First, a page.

Tuesday, June 21, 2005

Dinner beside the sink

Image hosted by

I had Pizza Hut for dinner last night again for lunch today. Despite it being a veggie lover's pizza, something a little healthier was in order this evening.

For better or worse, most of what I ate tonight I ate in the kitchen, standing up, cooking other things.

I began with some celery and blue cheese dressing. I've been craving wings lately (more on that later, I hope) and so far, this is the closest I've come. I also had some carrots and raw broccoli with the dressing. The rest of the broccoli was steamed and eaten with a squeeze of lemon juice. All the while I had some small red potatoes cut in sixths and boiling in a pot of salted water. When they were tender I drained them and fried them with butter, olive oil, kosher salt, cracked pepper, rosemary from the garden, and a smashed garlic clove. The potatoes were brown and crisp--much more crisp than the photos I took of them. When they were done I finally sat down with a Caracole amber ale and finished my dinner.

It was a simple and very satisfying meal with an unusual arch to it. I guess what I mean is that because I cooked while I ate, by the time I sat down, I was already fairly sated. The potatoes were by far the richest of the three "courses" and did serve as a good end to the meal. Maybe I'm thinking about it to much. I tend to do that when I cook for myself and eat alone. Not that it's a bad thing. Wow, anyway.

For dessert, I took pictures of a small dish of cherries. This shot was one of the better ones of about 40. I cut down on the glare on the cherries by masking the halogen lamp in my bedroom with a few sheets of charmin. Crafty, eh?

Friday, June 17, 2005

Cheese of the Week #7: Cashel blue

Image hosted by

A creamy, veined Irish cheese, Cashel is one of the more subtle blue cheeses I've tasted. It was quite buttery at room temperature, not at all crumbly like I had expected. Also, it didn't have as much of the saltiness that I tend to associate with blue cheese. I'm not sure if salty is exactly the word I'm looking for.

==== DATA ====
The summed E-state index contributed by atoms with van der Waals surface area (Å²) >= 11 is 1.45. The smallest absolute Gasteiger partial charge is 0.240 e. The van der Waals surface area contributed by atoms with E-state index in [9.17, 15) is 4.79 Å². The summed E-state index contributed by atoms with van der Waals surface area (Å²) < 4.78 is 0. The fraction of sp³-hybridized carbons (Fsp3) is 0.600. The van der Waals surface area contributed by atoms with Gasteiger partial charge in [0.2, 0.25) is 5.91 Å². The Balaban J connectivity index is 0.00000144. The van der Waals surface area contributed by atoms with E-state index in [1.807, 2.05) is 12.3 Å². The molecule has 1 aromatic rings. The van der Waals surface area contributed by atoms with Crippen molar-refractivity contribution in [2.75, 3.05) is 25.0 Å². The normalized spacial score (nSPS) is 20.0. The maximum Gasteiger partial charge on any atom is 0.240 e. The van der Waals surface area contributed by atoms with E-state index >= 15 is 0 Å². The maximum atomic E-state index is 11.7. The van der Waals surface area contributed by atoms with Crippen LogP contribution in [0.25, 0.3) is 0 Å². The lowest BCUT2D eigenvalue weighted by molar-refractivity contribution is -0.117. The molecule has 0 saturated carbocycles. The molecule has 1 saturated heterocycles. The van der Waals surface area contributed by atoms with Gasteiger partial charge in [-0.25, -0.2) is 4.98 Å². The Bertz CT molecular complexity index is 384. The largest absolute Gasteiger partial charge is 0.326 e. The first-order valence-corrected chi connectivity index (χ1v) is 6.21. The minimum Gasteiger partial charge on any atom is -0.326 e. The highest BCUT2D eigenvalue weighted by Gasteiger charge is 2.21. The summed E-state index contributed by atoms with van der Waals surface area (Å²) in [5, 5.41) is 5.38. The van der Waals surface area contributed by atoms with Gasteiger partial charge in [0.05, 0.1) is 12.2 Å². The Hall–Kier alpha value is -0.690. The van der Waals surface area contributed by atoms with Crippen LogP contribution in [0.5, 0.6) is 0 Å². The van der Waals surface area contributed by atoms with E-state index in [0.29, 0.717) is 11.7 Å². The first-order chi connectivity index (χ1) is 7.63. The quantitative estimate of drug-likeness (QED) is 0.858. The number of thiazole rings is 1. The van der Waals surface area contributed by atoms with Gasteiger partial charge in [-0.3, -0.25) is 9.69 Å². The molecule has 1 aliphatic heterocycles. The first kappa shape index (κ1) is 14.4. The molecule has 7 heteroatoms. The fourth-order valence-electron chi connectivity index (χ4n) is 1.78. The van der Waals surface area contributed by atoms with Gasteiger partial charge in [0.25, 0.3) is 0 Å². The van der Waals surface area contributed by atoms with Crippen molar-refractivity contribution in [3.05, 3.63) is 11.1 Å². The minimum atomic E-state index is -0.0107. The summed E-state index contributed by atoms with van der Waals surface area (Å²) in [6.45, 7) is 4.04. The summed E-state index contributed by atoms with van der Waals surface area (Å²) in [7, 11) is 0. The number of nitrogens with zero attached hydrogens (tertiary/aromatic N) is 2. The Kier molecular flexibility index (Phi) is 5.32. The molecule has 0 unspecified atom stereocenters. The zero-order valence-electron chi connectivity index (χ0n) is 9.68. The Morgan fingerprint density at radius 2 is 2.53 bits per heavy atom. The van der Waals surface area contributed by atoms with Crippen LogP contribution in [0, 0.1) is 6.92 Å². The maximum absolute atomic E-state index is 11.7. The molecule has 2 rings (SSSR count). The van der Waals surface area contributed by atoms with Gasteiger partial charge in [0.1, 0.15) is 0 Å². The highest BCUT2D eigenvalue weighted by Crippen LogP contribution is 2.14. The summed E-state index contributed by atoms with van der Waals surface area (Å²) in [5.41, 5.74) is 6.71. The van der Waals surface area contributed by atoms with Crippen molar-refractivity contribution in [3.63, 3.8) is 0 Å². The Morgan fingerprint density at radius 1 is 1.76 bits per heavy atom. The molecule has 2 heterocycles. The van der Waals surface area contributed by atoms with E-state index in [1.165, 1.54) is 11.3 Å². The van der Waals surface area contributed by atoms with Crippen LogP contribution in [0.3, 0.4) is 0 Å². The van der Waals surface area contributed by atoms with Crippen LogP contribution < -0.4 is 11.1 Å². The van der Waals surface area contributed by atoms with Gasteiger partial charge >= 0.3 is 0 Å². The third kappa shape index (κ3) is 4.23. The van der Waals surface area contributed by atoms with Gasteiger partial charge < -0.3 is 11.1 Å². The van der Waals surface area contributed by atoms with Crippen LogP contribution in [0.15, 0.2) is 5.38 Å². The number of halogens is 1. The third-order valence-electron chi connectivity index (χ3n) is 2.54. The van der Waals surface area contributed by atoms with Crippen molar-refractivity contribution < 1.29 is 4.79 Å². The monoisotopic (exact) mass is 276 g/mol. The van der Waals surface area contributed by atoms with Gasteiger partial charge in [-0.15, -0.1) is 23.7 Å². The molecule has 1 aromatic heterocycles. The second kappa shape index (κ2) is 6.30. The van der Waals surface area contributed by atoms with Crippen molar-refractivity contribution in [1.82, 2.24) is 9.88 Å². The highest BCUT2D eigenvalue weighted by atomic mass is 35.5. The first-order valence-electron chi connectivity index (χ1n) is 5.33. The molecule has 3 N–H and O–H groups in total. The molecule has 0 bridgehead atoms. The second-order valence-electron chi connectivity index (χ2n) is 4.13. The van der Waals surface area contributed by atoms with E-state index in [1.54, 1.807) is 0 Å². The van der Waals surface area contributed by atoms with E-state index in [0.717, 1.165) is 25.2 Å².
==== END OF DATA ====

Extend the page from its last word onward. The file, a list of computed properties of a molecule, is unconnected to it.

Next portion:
Still, it had lots of the flavors I would expect from a veined cheese. Also, at roughly $5 for this wedge, it was a great deal. All respect goes to Patrick for pointing this one out to me.

Sunday, June 12, 2005

Craft hour (without the hot glue)

Image hosted by

This is just a fraction of the Thai chilis that my one small plant has produced in the past few months. I can't use that much heat in the kitchen on a regular basis, so I decided to dry them. Those internets had a ton of resources about how to make ristras or strings of chilis. Most of them seemed to be geared toward larger peppers, but I think mine came out just fine. They're drying nicely in my kitchen. Once they're completely dried out I'll probably store some whole and pulse some in a food processor.

Image hosted by

Saturday, June 04, 2005

Can I just say...

...that some Jehovah's Witnesses damn-near made me burn my scrambled egg this morning. Now I'm not knocking the door-to-door religion, but, man, I only had one egg in the fridge and I really did not want to screw it up. I told them as much, and they seemed to get the picture.